Monday, August 29, 2011

Local Government Communicators Use Online Tools to Provide Irene Updates

After a weekend that saw the Eastern U.S. get hammered by Hurricane Irene, a number of government entities have stepped up their communications in order to reach the public. The advent of smart phones has made it possible for many people to use their phones to continue to get information during disasters, making online updates more important than ever. The National Hurricane Center and Ready.gov have done a great job of disseminating information at the national level. A couple of good local government communications examples in Virginia that caught my eye: the websites for City of Alexandria and Arlington, respectively. The Alexandria site has brief updates front and center on a variety of topics related to both the hurricane and last week's earthquake. This info is supplemental in more real-time fashion by the city's Twitter page. Arlington's Newsroom page has been updated frequently with brief but essential bits of info. Arlington is also using social media to help in real time, answering questions about a variety of hurricane-related subjects on its Facebook page. The Facebook page includes a link to a YouTube video detailing damages as well as a slideshow from the county's Flickr page.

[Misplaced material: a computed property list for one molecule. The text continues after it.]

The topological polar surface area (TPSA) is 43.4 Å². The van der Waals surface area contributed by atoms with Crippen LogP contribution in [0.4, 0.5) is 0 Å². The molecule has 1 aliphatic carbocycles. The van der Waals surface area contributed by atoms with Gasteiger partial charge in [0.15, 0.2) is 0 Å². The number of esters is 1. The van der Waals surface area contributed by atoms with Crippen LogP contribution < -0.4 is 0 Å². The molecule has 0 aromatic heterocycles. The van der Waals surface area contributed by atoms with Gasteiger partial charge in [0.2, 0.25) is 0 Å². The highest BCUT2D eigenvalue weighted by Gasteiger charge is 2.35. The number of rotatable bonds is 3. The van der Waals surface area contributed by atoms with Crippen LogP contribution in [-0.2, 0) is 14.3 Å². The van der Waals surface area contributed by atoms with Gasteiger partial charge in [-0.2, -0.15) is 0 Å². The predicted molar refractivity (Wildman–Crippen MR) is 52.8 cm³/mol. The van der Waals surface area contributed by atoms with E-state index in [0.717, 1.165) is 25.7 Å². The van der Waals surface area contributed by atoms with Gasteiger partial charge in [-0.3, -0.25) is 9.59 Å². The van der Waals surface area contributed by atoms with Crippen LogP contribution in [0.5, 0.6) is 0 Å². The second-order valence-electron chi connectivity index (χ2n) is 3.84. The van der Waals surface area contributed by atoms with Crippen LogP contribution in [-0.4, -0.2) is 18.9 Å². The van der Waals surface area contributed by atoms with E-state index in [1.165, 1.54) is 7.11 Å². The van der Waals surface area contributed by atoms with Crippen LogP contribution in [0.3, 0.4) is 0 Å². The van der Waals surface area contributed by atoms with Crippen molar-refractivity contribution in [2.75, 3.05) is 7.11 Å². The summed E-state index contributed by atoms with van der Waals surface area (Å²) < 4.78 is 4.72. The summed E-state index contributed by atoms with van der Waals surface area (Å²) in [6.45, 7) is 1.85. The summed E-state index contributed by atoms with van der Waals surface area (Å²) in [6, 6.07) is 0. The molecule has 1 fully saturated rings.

Have you seen some great communications examples from the hurricane? If so, please share them!

1 comment:

Anonymous said...

Fairfax County used a new Emergency Information Blog for Hurricane Irene. We posted more than 60 updates, had more than 50,000 views and nearly 80 comments.

www.fairfaxcounty.gov/emergency/blog

Of course, we used Facebook, Twitter, YouTube and Flickr, too.